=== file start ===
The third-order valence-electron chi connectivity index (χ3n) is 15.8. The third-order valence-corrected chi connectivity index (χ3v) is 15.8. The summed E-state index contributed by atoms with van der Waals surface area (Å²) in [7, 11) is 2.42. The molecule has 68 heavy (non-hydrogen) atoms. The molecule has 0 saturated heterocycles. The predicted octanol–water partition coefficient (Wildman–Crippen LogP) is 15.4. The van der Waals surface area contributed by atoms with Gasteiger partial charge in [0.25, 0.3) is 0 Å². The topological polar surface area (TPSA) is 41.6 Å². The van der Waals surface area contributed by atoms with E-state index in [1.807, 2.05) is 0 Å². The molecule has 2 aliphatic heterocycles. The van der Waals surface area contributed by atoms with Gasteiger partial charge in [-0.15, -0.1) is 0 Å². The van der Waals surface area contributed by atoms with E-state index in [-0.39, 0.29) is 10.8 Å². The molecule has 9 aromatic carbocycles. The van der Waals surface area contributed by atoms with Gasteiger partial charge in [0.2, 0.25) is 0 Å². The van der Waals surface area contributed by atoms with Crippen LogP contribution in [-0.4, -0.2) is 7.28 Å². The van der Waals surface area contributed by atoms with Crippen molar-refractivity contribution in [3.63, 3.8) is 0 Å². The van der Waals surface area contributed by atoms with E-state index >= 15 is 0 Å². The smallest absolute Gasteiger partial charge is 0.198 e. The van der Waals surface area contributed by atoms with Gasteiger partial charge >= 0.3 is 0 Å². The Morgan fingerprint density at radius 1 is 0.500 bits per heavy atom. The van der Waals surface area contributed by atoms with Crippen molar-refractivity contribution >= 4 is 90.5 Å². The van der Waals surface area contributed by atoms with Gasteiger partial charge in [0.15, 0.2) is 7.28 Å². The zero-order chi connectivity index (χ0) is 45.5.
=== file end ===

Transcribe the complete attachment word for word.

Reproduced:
The third-order valence-electron chi connectivity index (χ3n) is 15.8. The third-order valence-corrected chi connectivity index (χ3v) is 15.8. The summed E-state index contributed by atoms with van der Waals surface area (Å²) in [7, 11) is 2.42. The molecule has 68 heavy (non-hydrogen) atoms. The molecule has 0 saturated heterocycles. The predicted octanol–water partition coefficient (Wildman–Crippen LogP) is 15.4. The van der Waals surface area contributed by atoms with Gasteiger partial charge in [0.25, 0.3) is 0 Å². The topological polar surface area (TPSA) is 41.6 Å². The van der Waals surface area contributed by atoms with E-state index in [1.807, 2.05) is 0 Å². The molecule has 2 aliphatic heterocycles. The van der Waals surface area contributed by atoms with Gasteiger partial charge in [-0.15, -0.1) is 0 Å². The van der Waals surface area contributed by atoms with E-state index in [-0.39, 0.29) is 10.8 Å². The molecule has 9 aromatic carbocycles. The van der Waals surface area contributed by atoms with Gasteiger partial charge in [0.2, 0.25) is 0 Å². The van der Waals surface area contributed by atoms with Crippen LogP contribution in [-0.4, -0.2) is 7.28 Å². The van der Waals surface area contributed by atoms with Crippen molar-refractivity contribution in [3.63, 3.8) is 0 Å². The van der Waals surface area contributed by atoms with E-state index >= 15 is 0 Å². The smallest absolute Gasteiger partial charge is 0.198 e. The van der Waals surface area contributed by atoms with Gasteiger partial charge >= 0.3 is 0 Å². The Morgan fingerprint density at radius 1 is 0.500 bits per heavy atom. The van der Waals surface area contributed by atoms with Crippen molar-refractivity contribution >= 4 is 90.5 Å². The van der Waals surface area contributed by atoms with Gasteiger partial charge in [0.15, 0.2) is 7.28 Å². The zero-order chi connectivity index (χ0) is 45.5.